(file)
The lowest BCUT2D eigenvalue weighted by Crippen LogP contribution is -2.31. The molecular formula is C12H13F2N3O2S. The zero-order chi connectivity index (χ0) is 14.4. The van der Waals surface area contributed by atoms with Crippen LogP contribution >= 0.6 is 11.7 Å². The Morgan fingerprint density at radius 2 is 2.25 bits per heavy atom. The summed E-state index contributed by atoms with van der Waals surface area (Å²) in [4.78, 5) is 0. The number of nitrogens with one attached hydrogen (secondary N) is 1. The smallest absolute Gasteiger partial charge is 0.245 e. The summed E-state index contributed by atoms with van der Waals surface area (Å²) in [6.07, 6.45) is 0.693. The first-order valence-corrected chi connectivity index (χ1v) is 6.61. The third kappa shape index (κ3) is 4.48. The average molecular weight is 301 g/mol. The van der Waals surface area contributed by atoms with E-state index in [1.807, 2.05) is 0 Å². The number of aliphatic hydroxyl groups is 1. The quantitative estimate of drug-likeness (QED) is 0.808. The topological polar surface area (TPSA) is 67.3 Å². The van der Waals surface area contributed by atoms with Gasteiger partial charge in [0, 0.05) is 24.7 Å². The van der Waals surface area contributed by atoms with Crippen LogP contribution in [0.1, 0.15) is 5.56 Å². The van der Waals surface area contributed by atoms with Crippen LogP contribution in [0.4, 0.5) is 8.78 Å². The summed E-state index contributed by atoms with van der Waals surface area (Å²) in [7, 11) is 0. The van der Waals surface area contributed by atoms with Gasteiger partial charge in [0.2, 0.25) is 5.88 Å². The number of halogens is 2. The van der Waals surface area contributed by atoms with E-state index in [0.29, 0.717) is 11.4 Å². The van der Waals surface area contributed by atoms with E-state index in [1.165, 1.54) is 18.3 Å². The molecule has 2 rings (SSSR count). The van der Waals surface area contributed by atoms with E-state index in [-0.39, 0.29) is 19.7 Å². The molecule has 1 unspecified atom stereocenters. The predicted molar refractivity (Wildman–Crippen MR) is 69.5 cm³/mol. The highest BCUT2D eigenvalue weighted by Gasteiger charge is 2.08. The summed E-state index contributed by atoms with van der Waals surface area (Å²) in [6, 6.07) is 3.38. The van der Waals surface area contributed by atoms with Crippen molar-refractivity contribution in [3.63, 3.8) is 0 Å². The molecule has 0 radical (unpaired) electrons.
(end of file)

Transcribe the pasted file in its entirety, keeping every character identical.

The lowest BCUT2D eigenvalue weighted by Crippen LogP contribution is -2.31. The molecular formula is C12H13F2N3O2S. The zero-order chi connectivity index (χ0) is 14.4. The van der Waals surface area contributed by atoms with Crippen LogP contribution >= 0.6 is 11.7 Å². The Morgan fingerprint density at radius 2 is 2.25 bits per heavy atom. The summed E-state index contributed by atoms with van der Waals surface area (Å²) in [4.78, 5) is 0. The number of nitrogens with one attached hydrogen (secondary N) is 1. The smallest absolute Gasteiger partial charge is 0.245 e. The summed E-state index contributed by atoms with van der Waals surface area (Å²) in [6.07, 6.45) is 0.693. The first-order valence-corrected chi connectivity index (χ1v) is 6.61. The third kappa shape index (κ3) is 4.48. The average molecular weight is 301 g/mol. The van der Waals surface area contributed by atoms with E-state index in [1.807, 2.05) is 0 Å². The number of aliphatic hydroxyl groups is 1. The quantitative estimate of drug-likeness (QED) is 0.808. The topological polar surface area (TPSA) is 67.3 Å². The van der Waals surface area contributed by atoms with Gasteiger partial charge in [0, 0.05) is 24.7 Å². The van der Waals surface area contributed by atoms with Crippen LogP contribution in [0.1, 0.15) is 5.56 Å². The van der Waals surface area contributed by atoms with Crippen LogP contribution in [0.4, 0.5) is 8.78 Å². The summed E-state index contributed by atoms with van der Waals surface area (Å²) in [7, 11) is 0. The van der Waals surface area contributed by atoms with Gasteiger partial charge in [0.2, 0.25) is 5.88 Å². The number of halogens is 2. The van der Waals surface area contributed by atoms with E-state index in [0.29, 0.717) is 11.4 Å². The van der Waals surface area contributed by atoms with E-state index in [1.165, 1.54) is 18.3 Å². The molecule has 2 rings (SSSR count). The van der Waals surface area contributed by atoms with E-state index in [-0.39, 0.29) is 19.7 Å². The molecule has 1 unspecified atom stereocenters. The predicted molar refractivity (Wildman–Crippen MR) is 69.5 cm³/mol. The highest BCUT2D eigenvalue weighted by Gasteiger charge is 2.08. The summed E-state index contributed by atoms with van der Waals surface area (Å²) in [6, 6.07) is 3.38. The van der Waals surface area contributed by atoms with Crippen molar-refractivity contribution in [3.63, 3.8) is 0 Å². The molecule has 0 radical (unpaired) electrons.